The Trump administration announced on Monday evening that it lifted its ban on refugees from 11 countries formerly put on hold for a 90-day security review, the Times reports. Refugees from Egypt, Iran, Iraq, Libya, Mali, North Korea, Somalia, South Sudan, Sudan, Syria, and Yemen will once again be admitted into the States, but only after satisfying heightened security requirements. Refugee resettlement agencies lauded the decision to reopen American borders to refugees from these countries. But agency representatives quipped that the additional screening implemented by the administration seems intended to reduce the number of arrivals from Muslim-majority countries by making it more difficult for them to meet the basic requirements for entry.
In an interview with the BBC, CIA director Mike Pompeo stated that covert Chinese efforts to influence the West are just as dangerous as Russian interference and subversion, the BBC reports. Pompeo cited Chinese attempts to steal U.S. commercial information and infiltrate schools and hospitals as points of particular concern. The CIA director is not the only person worried about the quiet spread of Chinese influence, however. Referring to the Chinese Belt-and-Road Initiative as the Marshall Plan of the 21st century, Andrew Browne for the Wall Street Journal argues that the audacious infrastructure development program has enabled the rapid expansion of Chinese economic and political might and has gone entirely unanswered by the United States.
The State Department revealed that a Russian Su-27 jet came within five feet of a U.S. Navy plane—a NATO military jet—in international airspace over the Black Sea on Monday, the Post reports. Heather Nauert, a State Department spokeswoman, described the incident as being of “the highest level concern.” This encounter is the latest in a string of Russian provocations of U.S. and NATO aircraft, which include an incident last June during which a Russian fighter jet hovered mere feet away from an American reconnaissance plane flying over the Baltic Sea. Provocations such as these have been of increasing concern to Europe since 2014.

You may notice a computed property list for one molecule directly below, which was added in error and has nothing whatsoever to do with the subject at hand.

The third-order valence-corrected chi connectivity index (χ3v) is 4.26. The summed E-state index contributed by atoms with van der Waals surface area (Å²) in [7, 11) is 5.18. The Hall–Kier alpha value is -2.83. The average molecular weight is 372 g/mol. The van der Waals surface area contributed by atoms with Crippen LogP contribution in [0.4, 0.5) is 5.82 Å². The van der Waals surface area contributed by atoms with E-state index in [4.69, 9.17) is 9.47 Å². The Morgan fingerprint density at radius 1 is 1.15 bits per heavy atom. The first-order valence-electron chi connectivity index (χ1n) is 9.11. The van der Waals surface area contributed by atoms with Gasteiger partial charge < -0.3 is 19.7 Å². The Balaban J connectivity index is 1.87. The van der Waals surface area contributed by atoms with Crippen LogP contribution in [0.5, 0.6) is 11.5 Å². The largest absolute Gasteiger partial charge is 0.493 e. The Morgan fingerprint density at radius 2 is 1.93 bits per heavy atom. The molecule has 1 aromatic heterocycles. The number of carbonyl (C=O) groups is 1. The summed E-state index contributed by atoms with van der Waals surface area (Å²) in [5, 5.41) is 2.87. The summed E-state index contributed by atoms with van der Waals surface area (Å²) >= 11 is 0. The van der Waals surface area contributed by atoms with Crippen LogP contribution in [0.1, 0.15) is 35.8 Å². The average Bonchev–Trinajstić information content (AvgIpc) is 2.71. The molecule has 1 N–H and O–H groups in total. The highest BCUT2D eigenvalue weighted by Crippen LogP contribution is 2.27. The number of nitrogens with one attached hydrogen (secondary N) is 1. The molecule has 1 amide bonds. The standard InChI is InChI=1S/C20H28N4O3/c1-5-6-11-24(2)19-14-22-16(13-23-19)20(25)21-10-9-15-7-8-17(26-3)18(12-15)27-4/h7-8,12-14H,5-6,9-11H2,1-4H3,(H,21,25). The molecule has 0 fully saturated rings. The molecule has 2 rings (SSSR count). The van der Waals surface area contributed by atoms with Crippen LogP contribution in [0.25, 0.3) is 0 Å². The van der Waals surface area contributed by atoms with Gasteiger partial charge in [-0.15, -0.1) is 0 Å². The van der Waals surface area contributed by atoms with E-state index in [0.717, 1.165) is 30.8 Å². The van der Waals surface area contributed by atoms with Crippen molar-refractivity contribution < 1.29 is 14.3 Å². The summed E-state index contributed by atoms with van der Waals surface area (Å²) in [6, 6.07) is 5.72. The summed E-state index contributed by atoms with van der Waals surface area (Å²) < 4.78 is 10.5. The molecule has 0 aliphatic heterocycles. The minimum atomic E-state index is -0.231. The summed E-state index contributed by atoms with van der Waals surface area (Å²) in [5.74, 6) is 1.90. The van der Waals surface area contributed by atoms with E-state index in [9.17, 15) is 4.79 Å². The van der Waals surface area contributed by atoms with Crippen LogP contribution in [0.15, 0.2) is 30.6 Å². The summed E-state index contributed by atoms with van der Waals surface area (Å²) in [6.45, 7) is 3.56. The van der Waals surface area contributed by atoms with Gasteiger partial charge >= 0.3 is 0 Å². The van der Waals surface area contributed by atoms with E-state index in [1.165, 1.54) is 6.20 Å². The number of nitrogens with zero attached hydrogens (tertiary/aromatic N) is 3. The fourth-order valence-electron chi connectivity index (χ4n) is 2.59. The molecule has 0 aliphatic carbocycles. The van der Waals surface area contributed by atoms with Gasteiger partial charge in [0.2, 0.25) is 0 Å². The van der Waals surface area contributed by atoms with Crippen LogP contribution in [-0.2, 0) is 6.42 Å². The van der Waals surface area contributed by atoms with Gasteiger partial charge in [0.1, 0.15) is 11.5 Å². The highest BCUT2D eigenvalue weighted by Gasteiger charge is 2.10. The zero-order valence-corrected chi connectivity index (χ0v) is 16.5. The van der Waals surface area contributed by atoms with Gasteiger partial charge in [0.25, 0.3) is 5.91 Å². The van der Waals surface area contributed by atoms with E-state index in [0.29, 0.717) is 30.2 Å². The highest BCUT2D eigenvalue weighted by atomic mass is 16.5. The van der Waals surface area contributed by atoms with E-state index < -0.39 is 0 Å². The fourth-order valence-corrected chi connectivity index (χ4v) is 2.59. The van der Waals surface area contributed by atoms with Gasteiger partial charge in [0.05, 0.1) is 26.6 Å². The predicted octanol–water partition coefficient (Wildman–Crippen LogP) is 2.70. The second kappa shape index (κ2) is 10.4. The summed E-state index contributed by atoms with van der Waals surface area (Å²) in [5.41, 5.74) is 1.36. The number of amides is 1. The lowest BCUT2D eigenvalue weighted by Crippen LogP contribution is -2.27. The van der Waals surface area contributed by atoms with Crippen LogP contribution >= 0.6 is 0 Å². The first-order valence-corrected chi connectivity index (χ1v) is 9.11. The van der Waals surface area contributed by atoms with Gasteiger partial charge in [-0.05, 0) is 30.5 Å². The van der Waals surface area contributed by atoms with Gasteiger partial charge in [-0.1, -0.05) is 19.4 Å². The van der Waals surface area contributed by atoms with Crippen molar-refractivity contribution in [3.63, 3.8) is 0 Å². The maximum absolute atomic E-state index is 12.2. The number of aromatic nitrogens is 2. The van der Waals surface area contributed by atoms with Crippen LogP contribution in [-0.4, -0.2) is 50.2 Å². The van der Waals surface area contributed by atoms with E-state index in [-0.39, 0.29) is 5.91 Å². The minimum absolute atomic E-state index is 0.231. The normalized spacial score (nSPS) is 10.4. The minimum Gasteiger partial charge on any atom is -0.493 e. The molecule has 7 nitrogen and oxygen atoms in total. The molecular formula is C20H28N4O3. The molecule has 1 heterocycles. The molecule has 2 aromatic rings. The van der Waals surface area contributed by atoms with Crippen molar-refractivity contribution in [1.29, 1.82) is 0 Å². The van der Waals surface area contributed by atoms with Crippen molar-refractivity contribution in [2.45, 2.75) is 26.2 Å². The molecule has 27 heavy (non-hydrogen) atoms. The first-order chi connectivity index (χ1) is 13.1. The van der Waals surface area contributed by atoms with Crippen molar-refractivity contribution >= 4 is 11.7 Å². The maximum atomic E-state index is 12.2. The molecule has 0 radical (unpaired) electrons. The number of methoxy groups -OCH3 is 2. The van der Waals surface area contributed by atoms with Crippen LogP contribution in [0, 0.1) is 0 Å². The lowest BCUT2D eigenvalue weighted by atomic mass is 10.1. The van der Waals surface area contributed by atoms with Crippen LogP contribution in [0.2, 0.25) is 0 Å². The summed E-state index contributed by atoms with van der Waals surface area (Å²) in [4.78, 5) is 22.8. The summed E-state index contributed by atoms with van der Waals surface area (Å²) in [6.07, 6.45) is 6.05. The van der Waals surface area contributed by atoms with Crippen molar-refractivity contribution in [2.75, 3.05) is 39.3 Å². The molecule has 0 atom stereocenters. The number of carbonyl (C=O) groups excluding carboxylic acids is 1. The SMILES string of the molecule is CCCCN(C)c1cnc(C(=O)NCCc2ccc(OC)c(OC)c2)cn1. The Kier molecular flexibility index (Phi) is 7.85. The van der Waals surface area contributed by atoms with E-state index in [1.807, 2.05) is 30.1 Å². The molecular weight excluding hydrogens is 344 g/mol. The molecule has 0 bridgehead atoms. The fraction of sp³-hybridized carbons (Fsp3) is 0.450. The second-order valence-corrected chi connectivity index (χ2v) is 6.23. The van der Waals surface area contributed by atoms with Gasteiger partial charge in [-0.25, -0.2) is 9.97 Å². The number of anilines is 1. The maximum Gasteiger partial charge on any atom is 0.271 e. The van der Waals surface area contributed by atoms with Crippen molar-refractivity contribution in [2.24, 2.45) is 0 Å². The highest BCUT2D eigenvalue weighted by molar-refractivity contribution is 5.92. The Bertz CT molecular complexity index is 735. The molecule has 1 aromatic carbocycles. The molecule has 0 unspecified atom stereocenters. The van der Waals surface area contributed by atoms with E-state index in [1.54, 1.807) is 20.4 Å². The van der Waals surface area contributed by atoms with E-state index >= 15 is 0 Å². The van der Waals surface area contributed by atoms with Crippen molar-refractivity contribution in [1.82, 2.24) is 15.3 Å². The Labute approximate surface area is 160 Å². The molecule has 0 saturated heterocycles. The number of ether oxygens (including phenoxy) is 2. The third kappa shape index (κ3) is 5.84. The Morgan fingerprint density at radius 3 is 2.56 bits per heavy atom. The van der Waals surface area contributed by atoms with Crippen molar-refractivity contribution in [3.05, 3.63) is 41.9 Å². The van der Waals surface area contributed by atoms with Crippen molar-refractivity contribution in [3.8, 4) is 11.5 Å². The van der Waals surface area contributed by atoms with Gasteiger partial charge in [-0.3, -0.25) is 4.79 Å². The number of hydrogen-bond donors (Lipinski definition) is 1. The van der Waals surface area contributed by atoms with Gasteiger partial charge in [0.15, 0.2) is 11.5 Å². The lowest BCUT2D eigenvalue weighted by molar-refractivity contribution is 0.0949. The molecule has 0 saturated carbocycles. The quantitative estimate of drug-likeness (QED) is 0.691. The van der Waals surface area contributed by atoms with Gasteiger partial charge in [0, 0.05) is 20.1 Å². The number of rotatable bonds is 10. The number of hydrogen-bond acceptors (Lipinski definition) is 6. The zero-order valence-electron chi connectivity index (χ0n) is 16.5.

ICYMI: Yesterday on Lawfare
Benjamin Wittes argued that attempts by President Trump and Rep. Devin Nunes to discredit the deputy attorney general threaten the independence of and public trust in federal law enforcement.
Wittes also offered a brief response to FBI deputy director Andrew McCabe’s abrupt departure from the bureau, saying McCabe “deserves the benefit of every doubt” until evidence of wrongdoing emerges.
Paul Rosenzweig argued against nationalizing the development of 5G network infrastructure in the U.S., responding to an Axios story which reported that national security officials in the Trump administration are considering this proposal.
Matthew Waxman shared the complete text of his engaging review of Noah Feldman’s “The Three Lives of James Madison.”
Rosenzweig posted the latest installment of Bits and Bytes.
Liron Libman provided an overview of the history and current legal status of the death penalty in Israel in response to a bill introduced to the Knesset that would permit military courts to sanction the execution of convicted terrorists.